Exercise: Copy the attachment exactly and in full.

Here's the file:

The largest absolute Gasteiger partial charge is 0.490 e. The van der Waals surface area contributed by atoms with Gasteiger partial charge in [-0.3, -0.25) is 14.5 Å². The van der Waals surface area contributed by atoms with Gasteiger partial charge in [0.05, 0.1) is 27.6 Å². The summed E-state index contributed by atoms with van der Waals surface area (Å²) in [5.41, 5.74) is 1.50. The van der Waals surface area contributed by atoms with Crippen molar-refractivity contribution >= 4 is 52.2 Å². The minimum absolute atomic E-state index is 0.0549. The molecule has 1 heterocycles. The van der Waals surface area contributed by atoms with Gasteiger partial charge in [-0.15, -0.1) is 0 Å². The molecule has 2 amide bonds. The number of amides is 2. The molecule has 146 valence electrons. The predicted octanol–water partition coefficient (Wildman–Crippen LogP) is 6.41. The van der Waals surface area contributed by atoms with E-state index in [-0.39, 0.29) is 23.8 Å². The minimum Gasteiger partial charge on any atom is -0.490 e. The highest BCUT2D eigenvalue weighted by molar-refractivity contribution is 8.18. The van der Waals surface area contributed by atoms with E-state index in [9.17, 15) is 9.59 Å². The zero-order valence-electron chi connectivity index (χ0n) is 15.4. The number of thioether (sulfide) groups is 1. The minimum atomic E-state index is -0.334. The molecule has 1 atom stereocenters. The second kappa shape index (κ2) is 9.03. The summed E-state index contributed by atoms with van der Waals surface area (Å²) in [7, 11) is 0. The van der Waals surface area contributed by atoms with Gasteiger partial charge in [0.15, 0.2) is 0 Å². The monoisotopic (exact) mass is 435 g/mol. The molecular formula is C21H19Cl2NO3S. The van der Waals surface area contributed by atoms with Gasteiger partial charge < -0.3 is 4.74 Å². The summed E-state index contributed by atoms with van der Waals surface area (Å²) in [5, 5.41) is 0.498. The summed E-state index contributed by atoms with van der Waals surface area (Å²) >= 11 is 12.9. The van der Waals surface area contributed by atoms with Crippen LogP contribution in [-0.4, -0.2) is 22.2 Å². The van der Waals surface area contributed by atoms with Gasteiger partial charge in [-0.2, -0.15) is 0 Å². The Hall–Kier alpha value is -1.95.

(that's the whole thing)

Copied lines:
The largest absolute Gasteiger partial charge is 0.490 e. The van der Waals surface area contributed by atoms with Gasteiger partial charge in [-0.3, -0.25) is 14.5 Å². The van der Waals surface area contributed by atoms with Gasteiger partial charge in [0.05, 0.1) is 27.6 Å². The summed E-state index contributed by atoms with van der Waals surface area (Å²) in [5.41, 5.74) is 1.50. The van der Waals surface area contributed by atoms with Crippen molar-refractivity contribution >= 4 is 52.2 Å². The minimum absolute atomic E-state index is 0.0549. The molecule has 1 heterocycles. The van der Waals surface area contributed by atoms with Gasteiger partial charge in [-0.15, -0.1) is 0 Å². The molecule has 2 amide bonds. The number of amides is 2. The molecule has 146 valence electrons. The predicted octanol–water partition coefficient (Wildman–Crippen LogP) is 6.41. The van der Waals surface area contributed by atoms with E-state index in [-0.39, 0.29) is 23.8 Å². The minimum Gasteiger partial charge on any atom is -0.490 e. The highest BCUT2D eigenvalue weighted by molar-refractivity contribution is 8.18. The van der Waals surface area contributed by atoms with E-state index in [9.17, 15) is 9.59 Å². The zero-order valence-electron chi connectivity index (χ0n) is 15.4. The number of thioether (sulfide) groups is 1. The minimum atomic E-state index is -0.334. The molecule has 1 atom stereocenters. The second kappa shape index (κ2) is 9.03. The summed E-state index contributed by atoms with van der Waals surface area (Å²) in [7, 11) is 0. The van der Waals surface area contributed by atoms with Gasteiger partial charge in [0.15, 0.2) is 0 Å². The monoisotopic (exact) mass is 435 g/mol. The molecular formula is C21H19Cl2NO3S. The van der Waals surface area contributed by atoms with Gasteiger partial charge < -0.3 is 4.74 Å². The summed E-state index contributed by atoms with van der Waals surface area (Å²) in [5, 5.41) is 0.498. The summed E-state index contributed by atoms with van der Waals surface area (Å²) >= 11 is 12.9. The van der Waals surface area contributed by atoms with Crippen LogP contribution in [-0.4, -0.2) is 22.2 Å². The van der Waals surface area contributed by atoms with Gasteiger partial charge in [-0.2, -0.15) is 0 Å². The Hall–Kier alpha value is -1.95.